What is Pre-menstrual Syndrome (PMS)?
Premenstrual Syndrome (PMS) is often viewed as a “problem” or illness.
Instead, PMS is a variety of responses to an ordinary event in women’s lives: menstruation. PMS usually occurs monthly, accompanied with specific symptoms and signs that can appear seven to ten days before menstruation and then disappear after the onset of the menstrual flow. To better understand PMS, it is important to look at the whole picture.
What causes Pre-menstrual Syndrome (PMS)?
Although PMS is due to unbalanced hormonal fluctuations, other factors such as stress, a nutritionally inadequate diet, lack of exercise and sleep, and a hectic or sedentary lifestyle can exacerbate the symptoms. Because of most women exhibit as many as four to ten symptoms one to two weeks prior to menstruation, their lives – from relationships with family and friends, to work productivity and the ability to appreciate and take pleasure in their own bodies – may become diminished.
To make matters worse, women may be at increased risk for PMS if
1) they are over 30 years old;
2) they are experiencing significant amount of stress;
3) their nutritional habits are poor;
4) they have suffered side effects, from birth control pills;
5) they have difficulty maintaining a stable weight;
6) they do not get enough exercise;
7) they have had children (the more children, the more severe the symptoms, or
8) they have a family history of depression.
Common PMS symptoms & signs:
- appetite changes
- Breast tenderness & swelling
- Constipation and/or diarrhoea
- Heart palpitation
- Irritability & anger
- Lack of concentration
- Lack of libido
- Lower abdominal distension
- Mood swings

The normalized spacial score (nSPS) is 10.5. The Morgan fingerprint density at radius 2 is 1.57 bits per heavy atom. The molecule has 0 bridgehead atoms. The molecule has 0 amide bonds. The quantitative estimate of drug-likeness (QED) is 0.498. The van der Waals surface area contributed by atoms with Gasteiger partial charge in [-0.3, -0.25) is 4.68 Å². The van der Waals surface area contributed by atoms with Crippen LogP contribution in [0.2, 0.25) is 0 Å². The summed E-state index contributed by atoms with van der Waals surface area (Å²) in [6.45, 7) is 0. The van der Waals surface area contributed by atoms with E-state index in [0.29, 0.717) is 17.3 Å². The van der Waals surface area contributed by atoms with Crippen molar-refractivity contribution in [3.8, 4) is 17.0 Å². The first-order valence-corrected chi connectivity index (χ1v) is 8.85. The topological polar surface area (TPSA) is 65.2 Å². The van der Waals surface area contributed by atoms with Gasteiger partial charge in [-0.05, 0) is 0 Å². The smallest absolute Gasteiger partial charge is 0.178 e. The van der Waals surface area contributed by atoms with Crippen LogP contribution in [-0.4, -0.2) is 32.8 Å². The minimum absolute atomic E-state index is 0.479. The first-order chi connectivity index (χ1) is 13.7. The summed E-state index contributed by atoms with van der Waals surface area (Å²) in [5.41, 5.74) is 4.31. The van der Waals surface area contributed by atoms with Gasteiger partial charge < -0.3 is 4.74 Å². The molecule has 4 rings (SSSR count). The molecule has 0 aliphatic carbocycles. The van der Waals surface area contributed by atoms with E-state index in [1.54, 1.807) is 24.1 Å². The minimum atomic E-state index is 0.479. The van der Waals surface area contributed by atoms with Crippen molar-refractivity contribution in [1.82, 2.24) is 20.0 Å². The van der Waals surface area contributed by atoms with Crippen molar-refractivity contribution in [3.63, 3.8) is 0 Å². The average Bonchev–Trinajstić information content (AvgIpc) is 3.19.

- Night sweats
- Salt & carbohydrate cravings
- Skin disorders
- Sore throat & cold sores
- Sugar cravings
- Water retention
- Weight gain
What to do about PMS
Western medicine recommends diet and lifestyle changes coupled with medications that manipulate the levels of progesterone and estrogens (i.e. birth control pills), tranquilizers and/or antidepressant (for nervousness, anxiety and depression) that affect mood and emotions.
Although prescription medications can sometimes bring immediate relief, they unfortunately do not address the underlying cause of PMS, and they can cause unwanted side effects that may make PMS symptoms.
Acupuncture – A natural approach
In Chinese medicine, the root cause of PMS is usually an imbalance or blockage of Qi or vital energy, and blood within specific organ and meridian system. When Qi and blood become imbalanced or blocked, symptoms and signs associated with PMS will appear.
In 1997, the National Institute of Health (NIH) issued a consensus report that suggested acupuncture is able to manage menstrual cramps, and other symptoms associated with PMS. Acupuncture can address PMS symptoms naturally, without medication, by restoring balance and harmony, both physically and emotionally.
The role of an acupuncturist is to investigate the underlying causes leading to PMS symptoms. After a thorough diagnostic evaluation to determine what organ and meridian systems are out of balance, they reduce PMS symptoms according to each individual patient’s imbalances and concerns.
In 2018 Cochrane authors reviewed the evidence on the effectiveness and safety of acupuncture or acupressure in women with premenstrual syndrome (PMS) or premenstrual dysphoric disorder. The authors concluded that the limited evidence available suggests that acupuncture and acupressure may improve both physical and psychological symptoms of PMS when compared to a sham control.
How to perform acupuncture for PMS?
By inserting fine, sterile needles into specific points on the body, an acupuncturist is able to stimulate and activate the movement of Qi and blood. When qi and blood begin to travel freely throughout the body, balance and normal function are restored and PMS symptoms are alleviated. Acupuncture restores hormonal balance and provides deep relaxation to help reduce stress, ultimately encouraging and supporting greater health and wellbeing of both body and mind.
A practitioner may also recommend lifestyle changes such as eating a nourishing, organic, whole foods diet, getting regular aerobic exercise and adequate sleep, enjoying warm baths, supplementing the diet with vitamins and herbs, and practicing deep relaxation exercises such as meditation, breathing exercises, or Yoga.
Whether you suffer from PMS symptoms on an occasional or a monthly basis, acupuncture and Chinese medicine can offer a natural and drug free approach to alleviating the symptoms. Acupuncture and Chinese medicine may hold the key to a healthier, balanced, PMS-free life.
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